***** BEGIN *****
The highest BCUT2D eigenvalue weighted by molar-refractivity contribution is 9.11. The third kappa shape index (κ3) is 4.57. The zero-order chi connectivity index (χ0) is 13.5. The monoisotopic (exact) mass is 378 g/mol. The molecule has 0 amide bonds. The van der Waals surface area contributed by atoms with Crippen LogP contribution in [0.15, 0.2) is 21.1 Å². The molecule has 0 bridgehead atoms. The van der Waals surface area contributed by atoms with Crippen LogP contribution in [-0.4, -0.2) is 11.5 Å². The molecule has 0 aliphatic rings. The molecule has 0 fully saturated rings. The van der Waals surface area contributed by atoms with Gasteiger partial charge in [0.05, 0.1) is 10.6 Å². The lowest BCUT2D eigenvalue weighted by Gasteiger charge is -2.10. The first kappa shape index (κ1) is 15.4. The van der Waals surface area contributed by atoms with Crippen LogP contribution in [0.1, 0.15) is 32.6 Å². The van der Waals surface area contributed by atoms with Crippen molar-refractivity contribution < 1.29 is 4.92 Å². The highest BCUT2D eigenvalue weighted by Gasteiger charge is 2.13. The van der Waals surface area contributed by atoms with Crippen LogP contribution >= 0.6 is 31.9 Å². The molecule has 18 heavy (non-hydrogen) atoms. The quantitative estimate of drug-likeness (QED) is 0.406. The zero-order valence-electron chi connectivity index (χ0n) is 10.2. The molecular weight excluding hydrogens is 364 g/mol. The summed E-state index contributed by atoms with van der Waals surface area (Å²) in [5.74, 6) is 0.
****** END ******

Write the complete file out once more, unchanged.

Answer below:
The highest BCUT2D eigenvalue weighted by molar-refractivity contribution is 9.11. The third kappa shape index (κ3) is 4.57. The zero-order chi connectivity index (χ0) is 13.5. The monoisotopic (exact) mass is 378 g/mol. The molecule has 0 amide bonds. The van der Waals surface area contributed by atoms with Crippen LogP contribution in [0.15, 0.2) is 21.1 Å². The molecule has 0 bridgehead atoms. The van der Waals surface area contributed by atoms with Crippen LogP contribution in [-0.4, -0.2) is 11.5 Å². The molecule has 0 aliphatic rings. The molecule has 0 fully saturated rings. The van der Waals surface area contributed by atoms with Gasteiger partial charge in [0.05, 0.1) is 10.6 Å². The lowest BCUT2D eigenvalue weighted by Gasteiger charge is -2.10. The first kappa shape index (κ1) is 15.4. The van der Waals surface area contributed by atoms with Crippen LogP contribution in [0.1, 0.15) is 32.6 Å². The van der Waals surface area contributed by atoms with Crippen molar-refractivity contribution < 1.29 is 4.92 Å². The highest BCUT2D eigenvalue weighted by Gasteiger charge is 2.13. The van der Waals surface area contributed by atoms with Crippen LogP contribution >= 0.6 is 31.9 Å². The molecule has 18 heavy (non-hydrogen) atoms. The quantitative estimate of drug-likeness (QED) is 0.406. The zero-order valence-electron chi connectivity index (χ0n) is 10.2. The molecular weight excluding hydrogens is 364 g/mol. The summed E-state index contributed by atoms with van der Waals surface area (Å²) in [5.74, 6) is 0.